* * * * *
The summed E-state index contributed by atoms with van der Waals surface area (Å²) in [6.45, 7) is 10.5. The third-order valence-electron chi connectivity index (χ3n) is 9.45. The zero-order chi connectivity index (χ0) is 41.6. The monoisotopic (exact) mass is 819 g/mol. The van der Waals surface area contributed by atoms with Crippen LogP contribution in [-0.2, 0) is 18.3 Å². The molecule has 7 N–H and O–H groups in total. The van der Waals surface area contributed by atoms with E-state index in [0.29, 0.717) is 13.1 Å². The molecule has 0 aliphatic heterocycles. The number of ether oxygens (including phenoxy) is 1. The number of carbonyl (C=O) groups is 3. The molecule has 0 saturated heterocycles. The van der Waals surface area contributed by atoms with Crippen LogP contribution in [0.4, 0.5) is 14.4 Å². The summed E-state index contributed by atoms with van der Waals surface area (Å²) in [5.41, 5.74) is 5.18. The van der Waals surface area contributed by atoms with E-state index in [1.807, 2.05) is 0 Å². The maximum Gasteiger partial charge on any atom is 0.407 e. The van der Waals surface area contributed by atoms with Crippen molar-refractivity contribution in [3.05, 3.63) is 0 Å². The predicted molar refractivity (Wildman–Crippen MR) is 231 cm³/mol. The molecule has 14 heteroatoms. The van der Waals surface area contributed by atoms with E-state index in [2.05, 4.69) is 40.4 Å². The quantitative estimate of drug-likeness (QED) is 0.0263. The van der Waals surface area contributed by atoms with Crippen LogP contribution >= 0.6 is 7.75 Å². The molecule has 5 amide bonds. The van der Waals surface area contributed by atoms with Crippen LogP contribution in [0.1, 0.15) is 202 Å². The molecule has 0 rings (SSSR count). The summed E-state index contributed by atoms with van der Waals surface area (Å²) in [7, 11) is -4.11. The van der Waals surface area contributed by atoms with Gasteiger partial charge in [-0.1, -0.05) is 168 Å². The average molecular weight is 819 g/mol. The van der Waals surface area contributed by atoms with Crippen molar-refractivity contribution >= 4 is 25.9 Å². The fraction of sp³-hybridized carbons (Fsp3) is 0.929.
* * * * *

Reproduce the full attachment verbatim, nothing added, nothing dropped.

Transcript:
The summed E-state index contributed by atoms with van der Waals surface area (Å²) in [6.45, 7) is 10.5. The third-order valence-electron chi connectivity index (χ3n) is 9.45. The zero-order chi connectivity index (χ0) is 41.6. The monoisotopic (exact) mass is 819 g/mol. The van der Waals surface area contributed by atoms with Crippen LogP contribution in [-0.2, 0) is 18.3 Å². The molecule has 7 N–H and O–H groups in total. The van der Waals surface area contributed by atoms with E-state index in [0.29, 0.717) is 13.1 Å². The molecule has 0 aliphatic heterocycles. The number of ether oxygens (including phenoxy) is 1. The number of carbonyl (C=O) groups is 3. The molecule has 0 saturated heterocycles. The van der Waals surface area contributed by atoms with Crippen LogP contribution in [0.4, 0.5) is 14.4 Å². The summed E-state index contributed by atoms with van der Waals surface area (Å²) in [5.41, 5.74) is 5.18. The van der Waals surface area contributed by atoms with E-state index in [1.807, 2.05) is 0 Å². The maximum Gasteiger partial charge on any atom is 0.407 e. The van der Waals surface area contributed by atoms with Crippen molar-refractivity contribution in [3.05, 3.63) is 0 Å². The predicted molar refractivity (Wildman–Crippen MR) is 231 cm³/mol. The molecule has 14 heteroatoms. The van der Waals surface area contributed by atoms with E-state index in [2.05, 4.69) is 40.4 Å². The quantitative estimate of drug-likeness (QED) is 0.0263. The van der Waals surface area contributed by atoms with Crippen LogP contribution >= 0.6 is 7.75 Å². The molecule has 5 amide bonds. The van der Waals surface area contributed by atoms with Crippen LogP contribution in [0.1, 0.15) is 202 Å². The molecule has 0 rings (SSSR count). The summed E-state index contributed by atoms with van der Waals surface area (Å²) in [7, 11) is -4.11. The van der Waals surface area contributed by atoms with Gasteiger partial charge in [-0.1, -0.05) is 168 Å². The average molecular weight is 819 g/mol. The van der Waals surface area contributed by atoms with Crippen molar-refractivity contribution >= 4 is 25.9 Å². The fraction of sp³-hybridized carbons (Fsp3) is 0.929.